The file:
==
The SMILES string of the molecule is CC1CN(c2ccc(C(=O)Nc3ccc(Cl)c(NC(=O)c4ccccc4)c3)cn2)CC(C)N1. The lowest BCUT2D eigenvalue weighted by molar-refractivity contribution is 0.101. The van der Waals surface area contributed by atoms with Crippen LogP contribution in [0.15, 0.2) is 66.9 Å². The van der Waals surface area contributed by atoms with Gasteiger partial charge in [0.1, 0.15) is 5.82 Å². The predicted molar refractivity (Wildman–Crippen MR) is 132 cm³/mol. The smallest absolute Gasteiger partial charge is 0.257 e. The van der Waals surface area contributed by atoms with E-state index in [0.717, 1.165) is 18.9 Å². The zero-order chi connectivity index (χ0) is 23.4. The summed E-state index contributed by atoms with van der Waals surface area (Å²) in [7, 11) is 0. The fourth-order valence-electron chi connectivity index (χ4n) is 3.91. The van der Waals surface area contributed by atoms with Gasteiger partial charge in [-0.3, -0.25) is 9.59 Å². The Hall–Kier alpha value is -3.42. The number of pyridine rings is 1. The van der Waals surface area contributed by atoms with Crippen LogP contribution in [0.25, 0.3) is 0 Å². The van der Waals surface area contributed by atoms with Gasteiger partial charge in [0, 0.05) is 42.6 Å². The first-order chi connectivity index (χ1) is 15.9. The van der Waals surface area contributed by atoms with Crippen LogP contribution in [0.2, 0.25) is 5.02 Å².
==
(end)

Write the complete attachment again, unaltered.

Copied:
The SMILES string of the molecule is CC1CN(c2ccc(C(=O)Nc3ccc(Cl)c(NC(=O)c4ccccc4)c3)cn2)CC(C)N1. The lowest BCUT2D eigenvalue weighted by molar-refractivity contribution is 0.101. The van der Waals surface area contributed by atoms with Crippen LogP contribution in [0.15, 0.2) is 66.9 Å². The van der Waals surface area contributed by atoms with Gasteiger partial charge in [0.1, 0.15) is 5.82 Å². The predicted molar refractivity (Wildman–Crippen MR) is 132 cm³/mol. The smallest absolute Gasteiger partial charge is 0.257 e. The van der Waals surface area contributed by atoms with E-state index in [0.717, 1.165) is 18.9 Å². The zero-order chi connectivity index (χ0) is 23.4. The summed E-state index contributed by atoms with van der Waals surface area (Å²) in [7, 11) is 0. The fourth-order valence-electron chi connectivity index (χ4n) is 3.91. The van der Waals surface area contributed by atoms with Gasteiger partial charge in [-0.3, -0.25) is 9.59 Å². The Hall–Kier alpha value is -3.42. The number of pyridine rings is 1. The van der Waals surface area contributed by atoms with Crippen LogP contribution in [0.25, 0.3) is 0 Å². The van der Waals surface area contributed by atoms with Gasteiger partial charge in [0, 0.05) is 42.6 Å². The first-order chi connectivity index (χ1) is 15.9. The van der Waals surface area contributed by atoms with Crippen LogP contribution in [0.2, 0.25) is 5.02 Å².